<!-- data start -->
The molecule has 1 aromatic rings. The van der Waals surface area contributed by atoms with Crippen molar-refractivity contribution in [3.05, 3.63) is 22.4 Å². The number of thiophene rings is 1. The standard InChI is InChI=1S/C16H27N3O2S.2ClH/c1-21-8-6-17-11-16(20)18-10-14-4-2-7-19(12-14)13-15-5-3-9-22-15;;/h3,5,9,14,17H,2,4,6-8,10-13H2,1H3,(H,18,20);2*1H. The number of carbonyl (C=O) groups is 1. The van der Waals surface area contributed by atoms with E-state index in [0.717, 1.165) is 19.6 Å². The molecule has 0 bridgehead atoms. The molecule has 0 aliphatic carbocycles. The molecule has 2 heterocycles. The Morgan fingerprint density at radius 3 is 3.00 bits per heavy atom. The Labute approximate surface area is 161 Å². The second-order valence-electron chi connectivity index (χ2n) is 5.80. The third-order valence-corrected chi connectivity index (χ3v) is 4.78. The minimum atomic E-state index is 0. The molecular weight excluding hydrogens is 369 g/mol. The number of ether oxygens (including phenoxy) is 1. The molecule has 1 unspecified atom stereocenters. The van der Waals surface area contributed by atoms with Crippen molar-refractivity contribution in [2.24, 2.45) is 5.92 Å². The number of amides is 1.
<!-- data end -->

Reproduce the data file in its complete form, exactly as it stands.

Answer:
The molecule has 1 aromatic rings. The van der Waals surface area contributed by atoms with Crippen molar-refractivity contribution in [3.05, 3.63) is 22.4 Å². The number of thiophene rings is 1. The standard InChI is InChI=1S/C16H27N3O2S.2ClH/c1-21-8-6-17-11-16(20)18-10-14-4-2-7-19(12-14)13-15-5-3-9-22-15;;/h3,5,9,14,17H,2,4,6-8,10-13H2,1H3,(H,18,20);2*1H. The number of carbonyl (C=O) groups is 1. The van der Waals surface area contributed by atoms with E-state index in [0.717, 1.165) is 19.6 Å². The molecule has 0 bridgehead atoms. The molecule has 0 aliphatic carbocycles. The molecule has 2 heterocycles. The Morgan fingerprint density at radius 3 is 3.00 bits per heavy atom. The Labute approximate surface area is 161 Å². The second-order valence-electron chi connectivity index (χ2n) is 5.80. The third-order valence-corrected chi connectivity index (χ3v) is 4.78. The minimum atomic E-state index is 0. The molecular weight excluding hydrogens is 369 g/mol. The number of ether oxygens (including phenoxy) is 1. The molecule has 1 unspecified atom stereocenters. The van der Waals surface area contributed by atoms with Crippen molar-refractivity contribution in [2.24, 2.45) is 5.92 Å². The number of amides is 1.